At a recent workshop hosted by the Institute of Medicine, Dr. Elliott Fisher of the Dartmouth Institute of Health Policy and Clinical Practice demonstrated that a sizable percentage of decisions made by health care professionals are discretionary and are within the range of what is popularly called “evidence-based medicine.” His fundamental argument is that we cannot contain health care costs significantly by making health care practices conform to “evidence-based medicine.” Instead, we will need to create systems in which the health care community selects less-costly, but equally-effective, approaches, over more-costly approaches.
The Dartmouth Atlas survey, which I strongly recommend that everyone interested in health care transformation read, proves that there are wide variations in health care cost among American communities with not only no better outcomes, but, in some instances, slightly worse outcomes in the higher-cost communities. A recent posting of an article entitled “The Cost Conundrum” in The New Yorker profiles McAllen County, Texas, one of the two highest-cost areas, the other being Miami. In it, the report Atul Gawande, demonstrates the local health care provider community is oblivious to how out of line its practices and costs are, but the reporter also notes that nothing the practitioners do would ever be prevented by an evidence-based medicine system.
I can relate to his argument based on my own personal experience. Several years ago, I had an angioplasty to address a relatively limited arterial blockage in one of my arteries. My condition was not life threatening, and the blockage was discovered in a routine stress test during a routine physical. Nevertheless, having this entry on my medical record sometimes triggers unintended consequences when I have a health care system encounter.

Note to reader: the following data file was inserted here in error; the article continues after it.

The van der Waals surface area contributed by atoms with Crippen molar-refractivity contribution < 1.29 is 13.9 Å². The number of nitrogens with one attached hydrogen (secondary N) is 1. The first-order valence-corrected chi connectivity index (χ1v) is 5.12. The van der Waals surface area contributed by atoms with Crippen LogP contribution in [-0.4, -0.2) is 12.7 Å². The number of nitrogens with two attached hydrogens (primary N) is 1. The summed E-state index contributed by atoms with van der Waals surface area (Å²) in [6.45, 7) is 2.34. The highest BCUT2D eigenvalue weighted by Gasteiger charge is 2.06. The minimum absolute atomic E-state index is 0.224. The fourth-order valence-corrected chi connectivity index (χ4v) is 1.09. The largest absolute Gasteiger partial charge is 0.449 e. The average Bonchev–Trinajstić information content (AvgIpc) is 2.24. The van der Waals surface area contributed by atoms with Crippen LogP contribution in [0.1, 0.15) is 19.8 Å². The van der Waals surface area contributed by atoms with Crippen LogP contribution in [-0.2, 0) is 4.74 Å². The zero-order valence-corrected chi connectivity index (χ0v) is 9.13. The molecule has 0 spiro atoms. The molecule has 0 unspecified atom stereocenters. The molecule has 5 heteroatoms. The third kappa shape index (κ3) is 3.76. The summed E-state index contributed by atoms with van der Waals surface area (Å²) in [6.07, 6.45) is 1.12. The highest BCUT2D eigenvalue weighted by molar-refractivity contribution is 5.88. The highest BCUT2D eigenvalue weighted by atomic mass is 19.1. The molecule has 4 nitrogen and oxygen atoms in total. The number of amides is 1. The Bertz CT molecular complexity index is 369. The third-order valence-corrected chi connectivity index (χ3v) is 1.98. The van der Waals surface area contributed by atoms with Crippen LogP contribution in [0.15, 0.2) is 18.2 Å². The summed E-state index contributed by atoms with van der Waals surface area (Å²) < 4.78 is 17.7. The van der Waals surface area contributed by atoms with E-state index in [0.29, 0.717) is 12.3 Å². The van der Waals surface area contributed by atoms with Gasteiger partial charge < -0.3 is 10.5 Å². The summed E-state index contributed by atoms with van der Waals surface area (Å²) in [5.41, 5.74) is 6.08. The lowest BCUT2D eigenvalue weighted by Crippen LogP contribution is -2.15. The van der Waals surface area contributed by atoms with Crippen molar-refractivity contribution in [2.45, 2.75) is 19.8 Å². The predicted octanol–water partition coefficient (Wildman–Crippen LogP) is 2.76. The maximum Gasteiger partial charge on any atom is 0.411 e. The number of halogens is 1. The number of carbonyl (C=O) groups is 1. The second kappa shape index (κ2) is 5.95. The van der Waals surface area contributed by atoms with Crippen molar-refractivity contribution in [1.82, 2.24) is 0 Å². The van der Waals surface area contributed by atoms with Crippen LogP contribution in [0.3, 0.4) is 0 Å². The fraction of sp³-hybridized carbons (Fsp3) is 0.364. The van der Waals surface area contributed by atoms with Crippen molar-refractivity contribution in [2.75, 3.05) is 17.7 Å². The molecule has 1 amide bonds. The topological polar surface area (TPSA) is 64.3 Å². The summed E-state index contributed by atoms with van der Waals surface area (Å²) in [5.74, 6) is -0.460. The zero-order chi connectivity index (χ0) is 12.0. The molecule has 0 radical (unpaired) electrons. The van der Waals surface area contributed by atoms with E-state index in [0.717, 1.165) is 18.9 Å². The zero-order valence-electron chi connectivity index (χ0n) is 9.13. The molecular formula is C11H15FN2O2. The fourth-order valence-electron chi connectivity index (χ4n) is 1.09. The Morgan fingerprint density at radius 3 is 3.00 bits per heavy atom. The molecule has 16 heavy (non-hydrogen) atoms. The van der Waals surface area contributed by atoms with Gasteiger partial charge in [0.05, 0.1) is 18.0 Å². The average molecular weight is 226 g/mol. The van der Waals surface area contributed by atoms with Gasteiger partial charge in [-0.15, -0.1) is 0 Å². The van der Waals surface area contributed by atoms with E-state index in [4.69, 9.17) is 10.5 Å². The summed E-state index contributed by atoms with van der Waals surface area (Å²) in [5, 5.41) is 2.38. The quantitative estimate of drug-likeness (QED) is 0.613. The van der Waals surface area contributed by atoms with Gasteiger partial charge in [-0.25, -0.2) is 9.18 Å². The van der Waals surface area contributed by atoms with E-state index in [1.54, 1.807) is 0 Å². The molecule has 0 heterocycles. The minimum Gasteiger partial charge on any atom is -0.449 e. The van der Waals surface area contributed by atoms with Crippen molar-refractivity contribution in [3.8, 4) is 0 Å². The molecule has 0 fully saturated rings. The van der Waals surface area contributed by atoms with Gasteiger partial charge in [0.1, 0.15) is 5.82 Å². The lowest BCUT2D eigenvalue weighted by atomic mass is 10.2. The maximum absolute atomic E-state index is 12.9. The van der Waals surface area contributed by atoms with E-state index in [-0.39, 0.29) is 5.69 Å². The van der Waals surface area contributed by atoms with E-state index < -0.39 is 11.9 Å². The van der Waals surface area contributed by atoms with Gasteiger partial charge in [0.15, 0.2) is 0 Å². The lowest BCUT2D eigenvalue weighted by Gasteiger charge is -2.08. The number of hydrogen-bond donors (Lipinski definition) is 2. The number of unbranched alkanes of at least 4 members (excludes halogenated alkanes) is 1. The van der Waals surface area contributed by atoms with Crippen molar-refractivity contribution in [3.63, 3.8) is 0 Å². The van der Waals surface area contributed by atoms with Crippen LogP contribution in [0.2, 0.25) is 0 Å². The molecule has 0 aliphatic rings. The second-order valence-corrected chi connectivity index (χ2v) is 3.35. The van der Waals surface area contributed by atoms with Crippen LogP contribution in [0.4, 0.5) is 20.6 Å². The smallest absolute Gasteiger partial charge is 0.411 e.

During Memorial Day weekend, I had a little discomfort on the right side of my chest. When I called my internist and my cardiologist, both offices had other physicians on call and both were not reachable at the office because of the holiday. Both on-call physicians suggested I go to the Emergency Department of the Stamford Hospital to get some precautionary tests. I arrived at 11 am Sunday and got a blood test, an EKG, and a 64-slice CAT scan, as well as having my heart monitored for about two hours. The test results were normal, and indicated that the likelihood that I had heart problem was very low.
Nevertheless, the cardiologist on call suggested that I stay and have 2-3 more blood tests spaced 6-8 hours apart to insure that I did not have an enzyme that indicated heart damage. I accepted her recommendation, and the 3 additional blood tests, as well as 2 additional EKGs, confirmed that the chest discomfort, which, by the way, disappeared by Sunday noon, was not heart-related. I was discharged Monday morning at 9 am.
My cardiologist and internist called me right after the holiday when each returned to their office, and both suggested that it was unfortunate that this event happened on the holiday weekend. Both indicated that they would have been less likely to have admitted me to the hospital because, being familiar with my history and medical condition, they might have made a judgment that my problem was not heart-related. At the same time, they said that when a colleague deals with someone who is not their patient, with my history and my description of symptoms, the tendency is to be more cautious and that hospital admission is more likely. When I related my story to a physician familiar with national health care practices, he told me that if I were in certain parts of the United States, doctors would have ordered me to go in for an angiogram, in addition to the other tests, and to be hospitalized a day or two longer, and that the event would have been far costlier.
I tell this story because it is a good example of how different health care practitioners in different communities, or even the same community, might deal with the same situation very differently. None would be wrong, according to the dictates of evidence-based medicine, but the costs would be radically different, ranging from zero for an encounter with my personal physicians who might have had a “watch-and-wait” approach, to the most aggressive and proactive approach, which would have generated huge health care expenses, probably in the tens of thousands of dollars.
This problem illustrates why I favor a health care payment system recommended by Dr. Fisher, rewarding the creation of “accountable care organizations” that self-manage their care costs downward, while improving or maintaining acceptable levels of health care quality. Dr. Fisher’s approach is described in a number of well-researched and well-argued scholarly articles.